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Buying property in Bulgaria - some complications

Generally speaking, only a title deed signed before Notary (Notarialen akt, „Нотариален акт“), in the Notary’s office, could transfer the ownership over property in case of intended sale (this article excludes the other cases of acquisition – in a public auction, with an administrative order, etc. It considers the cases of adverse possession as far as they are related to the topic).

However, sometimes people are too naive or negligent and they sign documents which are different or hand out money without any papers to be signed.

There are few possible scenarios (maybe not exhaustive due to the variety of situations):

1)      You have signed a preliminary agreement in a written form, out of the notary’s office and without Notary

The preliminary agreement regarding immovables must always be in a written form and a Notary is not required but you need to know that even if you sign such, you are not the legal owner of the property yet. The preliminary agreement must consist of all the significant provisions of the final agreement, the title deed, but is not such.

If you have signed a preliminary agreement and for one reason or another it has not led to a final agreement in the form of a title deed signed before Notary, you may always claim to the Court to announce this agreement for final. Of course if you are not the faulty party, and of course, if you do it within the time, provided by the statute of limitations (5 years in the common cases) or even later if the defendant does not assert a statute of limitations estoppel (which is only a probability).

You cannot acquire ownership over property based on adverse possession for a period of 5 years (see below) because the intention and the will of the parties were for a sale indeed. You are deemed as an “ordinary, mala fide possessor, possessor in bad faith” for the purpose of acquisition of property by adverse possession (see below), but you are entitled to exercise the rest of the rights, given to the bona fide possessor as a defence to eventual eviction as listed in par.2 (see below).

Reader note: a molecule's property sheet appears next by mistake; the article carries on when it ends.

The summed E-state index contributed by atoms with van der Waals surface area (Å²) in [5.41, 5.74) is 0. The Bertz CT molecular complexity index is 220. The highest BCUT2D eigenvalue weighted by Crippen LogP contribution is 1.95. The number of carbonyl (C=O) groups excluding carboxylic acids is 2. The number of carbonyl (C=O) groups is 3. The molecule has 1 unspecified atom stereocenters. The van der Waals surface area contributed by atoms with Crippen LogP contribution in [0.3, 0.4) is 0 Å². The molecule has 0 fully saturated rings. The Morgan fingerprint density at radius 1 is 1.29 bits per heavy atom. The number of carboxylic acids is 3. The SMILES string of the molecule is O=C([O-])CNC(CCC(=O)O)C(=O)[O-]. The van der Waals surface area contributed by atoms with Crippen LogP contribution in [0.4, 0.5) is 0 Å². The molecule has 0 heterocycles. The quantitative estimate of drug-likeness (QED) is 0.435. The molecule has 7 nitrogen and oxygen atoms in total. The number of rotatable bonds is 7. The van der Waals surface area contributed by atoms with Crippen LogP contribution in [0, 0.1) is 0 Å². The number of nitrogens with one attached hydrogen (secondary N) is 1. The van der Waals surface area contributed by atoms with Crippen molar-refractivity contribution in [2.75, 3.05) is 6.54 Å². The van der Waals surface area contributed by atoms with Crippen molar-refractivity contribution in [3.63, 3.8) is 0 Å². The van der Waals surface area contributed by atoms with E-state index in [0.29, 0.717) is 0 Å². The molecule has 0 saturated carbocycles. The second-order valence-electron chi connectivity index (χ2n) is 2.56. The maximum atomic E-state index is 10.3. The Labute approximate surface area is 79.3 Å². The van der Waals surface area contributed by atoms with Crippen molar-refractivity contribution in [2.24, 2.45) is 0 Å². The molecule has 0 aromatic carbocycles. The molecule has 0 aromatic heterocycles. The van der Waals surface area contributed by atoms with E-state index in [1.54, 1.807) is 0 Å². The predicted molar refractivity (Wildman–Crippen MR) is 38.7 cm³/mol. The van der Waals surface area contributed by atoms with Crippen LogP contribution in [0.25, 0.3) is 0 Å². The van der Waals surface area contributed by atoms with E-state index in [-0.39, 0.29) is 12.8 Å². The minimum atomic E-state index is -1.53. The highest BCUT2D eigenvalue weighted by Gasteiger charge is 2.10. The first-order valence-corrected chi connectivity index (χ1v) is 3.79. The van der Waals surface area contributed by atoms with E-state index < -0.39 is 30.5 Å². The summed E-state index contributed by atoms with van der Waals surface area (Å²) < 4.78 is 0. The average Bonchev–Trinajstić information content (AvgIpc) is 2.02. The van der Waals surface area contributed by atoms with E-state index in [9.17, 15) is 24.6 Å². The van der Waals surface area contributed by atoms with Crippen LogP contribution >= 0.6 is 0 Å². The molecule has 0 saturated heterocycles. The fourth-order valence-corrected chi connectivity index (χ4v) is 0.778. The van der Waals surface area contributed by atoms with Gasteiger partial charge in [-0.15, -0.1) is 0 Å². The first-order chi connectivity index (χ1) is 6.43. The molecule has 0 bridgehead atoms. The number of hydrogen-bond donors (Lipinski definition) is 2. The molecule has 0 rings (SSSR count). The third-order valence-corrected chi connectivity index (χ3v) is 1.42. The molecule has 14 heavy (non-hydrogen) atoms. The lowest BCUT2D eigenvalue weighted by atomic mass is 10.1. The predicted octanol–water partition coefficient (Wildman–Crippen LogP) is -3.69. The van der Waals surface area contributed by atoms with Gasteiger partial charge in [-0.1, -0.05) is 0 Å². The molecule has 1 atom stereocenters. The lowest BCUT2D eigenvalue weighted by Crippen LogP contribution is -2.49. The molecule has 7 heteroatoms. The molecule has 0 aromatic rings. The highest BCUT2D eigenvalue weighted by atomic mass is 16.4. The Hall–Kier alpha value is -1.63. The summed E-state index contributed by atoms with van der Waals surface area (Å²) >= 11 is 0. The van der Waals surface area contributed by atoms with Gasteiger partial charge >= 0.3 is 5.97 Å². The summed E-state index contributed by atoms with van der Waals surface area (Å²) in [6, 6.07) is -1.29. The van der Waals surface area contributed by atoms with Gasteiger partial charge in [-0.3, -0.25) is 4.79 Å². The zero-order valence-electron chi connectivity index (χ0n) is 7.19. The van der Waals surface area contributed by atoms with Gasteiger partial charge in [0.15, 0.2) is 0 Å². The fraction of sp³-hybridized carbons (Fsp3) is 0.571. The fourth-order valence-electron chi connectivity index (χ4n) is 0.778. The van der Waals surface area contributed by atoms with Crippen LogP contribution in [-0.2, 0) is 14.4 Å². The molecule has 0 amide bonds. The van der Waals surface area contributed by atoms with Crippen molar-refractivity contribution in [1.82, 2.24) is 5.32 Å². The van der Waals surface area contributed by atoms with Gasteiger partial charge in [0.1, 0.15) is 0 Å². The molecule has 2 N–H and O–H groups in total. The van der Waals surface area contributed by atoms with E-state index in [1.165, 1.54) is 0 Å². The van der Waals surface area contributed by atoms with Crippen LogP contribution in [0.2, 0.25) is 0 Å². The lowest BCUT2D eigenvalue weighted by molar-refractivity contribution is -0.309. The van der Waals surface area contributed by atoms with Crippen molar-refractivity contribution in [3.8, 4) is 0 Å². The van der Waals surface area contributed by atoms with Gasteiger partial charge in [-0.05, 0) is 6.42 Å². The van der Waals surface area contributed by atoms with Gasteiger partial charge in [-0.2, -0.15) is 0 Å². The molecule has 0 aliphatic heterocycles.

2)      You have signed a title deed before Notary without having a notice of defects in the title or the outstanding rights of others but these defects/rights were discovered later


The title deed could be declared as void or voidable later on. Nevertheless, you are deemed to be a bona fide purchaser, i.e. a person who bought the property in a good faith not knowing you are buying from non-owner or that the title deed suffers from defects and you can occupy the property as a bona fide possessor. On the contrary – if one is aware that he is buying from a non-owner or is aware of the defects in the title upon signing it, he is deemed to be a mala fide possessor. The good faith is assumed till proved otherwise.

Because initially you “bought” the property on the basis of a document seemingly “suitable” to transfer ownership or you have been convinced that you are buying from the real owner, you may acquire the property by adverse possession for a period of 5 years (unlike par. 1 above) if some conditions are met.


As a legitimate possessor you may protect your right in court if you consider it has been violated. To do so you need to show that you have been in a continuous possession for more than 6 months. This claim could be lodged within 6 months deemed from the violation/your notice of it. If the property has been taken away by force or by unknown to you means, you could claim the return of the property from any person within 6 months.


The owner on the other part, could claim the return of the property, held or possessed by any person without any justification within the time, provided by the statute of limitations (5 years in the common cases), deemed from the unlawful occupation.


Rights of the possessor upon eviction:


Bona fide possessor

- Is entitled to all fruits received before the legal interruption (through service of judicial summons) – natural, industrial or civil;

- Has the right of retention until reimbursement;

- Is entitled to be reimbursed for the useful and necessary expenses made to preserve the property

- Is entitled to be reimbursed for the improvement made in the property - the owner must refund the amount of expenses or pay the increase in value which the property may have acquired


The mala fide possessor:

-Reimburses the owner for the fruits received and those which the legitimate possessor could have received;

-Reimburses the owner for the omitted future benefits he would cause to the owner;

- Is entitled to be reimbursed for the necessary expenses made to preserve the property;

- Is entitled to be reimbursed for the improvement made in the property but only to the lower of - the amount of expenses and the increase in value which the property may have acquired. If the owner was aware of these improvements and did not object them – the rules for bona fide possessor apply (regarding the improvements).


Neither the possessor in bad faith nor the one in good faith are entitled for reimbursement of luxurious/ornamental expenses.

Adverse possession

Acquiring property by “adverse possession” is the process by which a person can become owner of property after having occupied it for a specified period of time and some additional conditions have been met. This term in the Bulgarian law is slightly different in nature from the term used by the UK Land Registration Act 2002. However, the continental legal systems use the term acquisitive prescription”.